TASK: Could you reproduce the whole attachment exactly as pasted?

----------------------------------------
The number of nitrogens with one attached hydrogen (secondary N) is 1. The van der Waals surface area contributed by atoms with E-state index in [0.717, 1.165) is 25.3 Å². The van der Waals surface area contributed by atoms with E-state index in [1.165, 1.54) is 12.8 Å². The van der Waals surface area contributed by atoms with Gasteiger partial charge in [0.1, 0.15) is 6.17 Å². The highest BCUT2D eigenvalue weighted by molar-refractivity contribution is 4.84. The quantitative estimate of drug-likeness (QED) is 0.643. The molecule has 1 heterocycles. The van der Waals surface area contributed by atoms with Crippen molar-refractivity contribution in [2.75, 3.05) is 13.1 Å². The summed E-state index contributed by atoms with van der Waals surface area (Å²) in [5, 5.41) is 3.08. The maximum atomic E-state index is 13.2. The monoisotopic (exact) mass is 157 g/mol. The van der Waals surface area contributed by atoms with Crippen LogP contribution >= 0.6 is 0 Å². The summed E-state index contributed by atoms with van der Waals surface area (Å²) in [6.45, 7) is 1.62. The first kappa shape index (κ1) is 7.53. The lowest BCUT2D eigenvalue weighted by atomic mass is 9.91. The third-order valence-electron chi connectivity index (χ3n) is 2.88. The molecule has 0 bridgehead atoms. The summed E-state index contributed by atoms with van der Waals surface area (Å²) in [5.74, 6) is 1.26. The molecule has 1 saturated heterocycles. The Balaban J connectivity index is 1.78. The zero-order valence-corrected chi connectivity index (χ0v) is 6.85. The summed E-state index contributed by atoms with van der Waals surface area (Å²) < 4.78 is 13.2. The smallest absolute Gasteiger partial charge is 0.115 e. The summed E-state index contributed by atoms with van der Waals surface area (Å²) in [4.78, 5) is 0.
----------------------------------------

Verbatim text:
The number of nitrogens with one attached hydrogen (secondary N) is 1. The van der Waals surface area contributed by atoms with E-state index in [0.717, 1.165) is 25.3 Å². The van der Waals surface area contributed by atoms with E-state index in [1.165, 1.54) is 12.8 Å². The van der Waals surface area contributed by atoms with Gasteiger partial charge in [0.1, 0.15) is 6.17 Å². The highest BCUT2D eigenvalue weighted by molar-refractivity contribution is 4.84. The quantitative estimate of drug-likeness (QED) is 0.643. The molecule has 1 heterocycles. The van der Waals surface area contributed by atoms with Crippen molar-refractivity contribution in [2.75, 3.05) is 13.1 Å². The summed E-state index contributed by atoms with van der Waals surface area (Å²) in [5, 5.41) is 3.08. The maximum atomic E-state index is 13.2. The monoisotopic (exact) mass is 157 g/mol. The van der Waals surface area contributed by atoms with Crippen LogP contribution >= 0.6 is 0 Å². The summed E-state index contributed by atoms with van der Waals surface area (Å²) in [6.45, 7) is 1.62. The first kappa shape index (κ1) is 7.53. The lowest BCUT2D eigenvalue weighted by atomic mass is 9.91. The third-order valence-electron chi connectivity index (χ3n) is 2.88. The molecule has 0 bridgehead atoms. The summed E-state index contributed by atoms with van der Waals surface area (Å²) in [5.74, 6) is 1.26. The molecule has 1 saturated heterocycles. The Balaban J connectivity index is 1.78. The zero-order valence-corrected chi connectivity index (χ0v) is 6.85. The summed E-state index contributed by atoms with van der Waals surface area (Å²) < 4.78 is 13.2. The smallest absolute Gasteiger partial charge is 0.115 e. The summed E-state index contributed by atoms with van der Waals surface area (Å²) in [4.78, 5) is 0.